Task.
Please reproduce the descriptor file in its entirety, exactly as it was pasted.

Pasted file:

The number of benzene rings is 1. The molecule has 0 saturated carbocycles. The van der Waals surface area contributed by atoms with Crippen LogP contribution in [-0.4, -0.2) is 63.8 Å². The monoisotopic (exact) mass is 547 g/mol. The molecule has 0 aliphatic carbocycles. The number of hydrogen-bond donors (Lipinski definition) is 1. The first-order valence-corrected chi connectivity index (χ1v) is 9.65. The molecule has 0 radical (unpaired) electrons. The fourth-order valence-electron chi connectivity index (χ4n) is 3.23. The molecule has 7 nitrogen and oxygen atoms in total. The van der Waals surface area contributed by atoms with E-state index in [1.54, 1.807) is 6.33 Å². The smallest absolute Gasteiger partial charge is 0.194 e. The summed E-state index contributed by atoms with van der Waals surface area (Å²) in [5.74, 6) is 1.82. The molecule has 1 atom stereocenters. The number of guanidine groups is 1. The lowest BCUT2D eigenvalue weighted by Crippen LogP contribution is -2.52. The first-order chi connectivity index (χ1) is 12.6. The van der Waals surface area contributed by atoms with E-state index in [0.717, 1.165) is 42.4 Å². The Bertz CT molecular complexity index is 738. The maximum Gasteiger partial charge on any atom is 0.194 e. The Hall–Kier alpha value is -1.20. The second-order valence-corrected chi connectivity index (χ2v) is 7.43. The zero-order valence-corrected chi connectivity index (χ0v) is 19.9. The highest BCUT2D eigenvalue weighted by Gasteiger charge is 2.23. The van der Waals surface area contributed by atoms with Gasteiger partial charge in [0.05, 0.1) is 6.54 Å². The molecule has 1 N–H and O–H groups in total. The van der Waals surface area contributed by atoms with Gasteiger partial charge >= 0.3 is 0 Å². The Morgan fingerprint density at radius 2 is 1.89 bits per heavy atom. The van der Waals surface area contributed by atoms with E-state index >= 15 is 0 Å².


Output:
The number of benzene rings is 1. The molecule has 0 saturated carbocycles. The van der Waals surface area contributed by atoms with Crippen LogP contribution in [-0.4, -0.2) is 63.8 Å². The monoisotopic (exact) mass is 547 g/mol. The molecule has 0 aliphatic carbocycles. The number of hydrogen-bond donors (Lipinski definition) is 1. The first-order valence-corrected chi connectivity index (χ1v) is 9.65. The molecule has 0 radical (unpaired) electrons. The fourth-order valence-electron chi connectivity index (χ4n) is 3.23. The molecule has 7 nitrogen and oxygen atoms in total. The van der Waals surface area contributed by atoms with E-state index in [1.54, 1.807) is 6.33 Å². The smallest absolute Gasteiger partial charge is 0.194 e. The summed E-state index contributed by atoms with van der Waals surface area (Å²) in [5.74, 6) is 1.82. The molecule has 1 atom stereocenters. The number of guanidine groups is 1. The lowest BCUT2D eigenvalue weighted by Crippen LogP contribution is -2.52. The first-order chi connectivity index (χ1) is 12.6. The van der Waals surface area contributed by atoms with E-state index in [0.717, 1.165) is 42.4 Å². The Bertz CT molecular complexity index is 738. The maximum Gasteiger partial charge on any atom is 0.194 e. The Hall–Kier alpha value is -1.20. The second-order valence-corrected chi connectivity index (χ2v) is 7.43. The zero-order valence-corrected chi connectivity index (χ0v) is 19.9. The highest BCUT2D eigenvalue weighted by Gasteiger charge is 2.23. The van der Waals surface area contributed by atoms with Gasteiger partial charge in [0.05, 0.1) is 6.54 Å². The molecule has 1 N–H and O–H groups in total. The van der Waals surface area contributed by atoms with Gasteiger partial charge >= 0.3 is 0 Å². The Morgan fingerprint density at radius 2 is 1.89 bits per heavy atom. The van der Waals surface area contributed by atoms with E-state index >= 15 is 0 Å².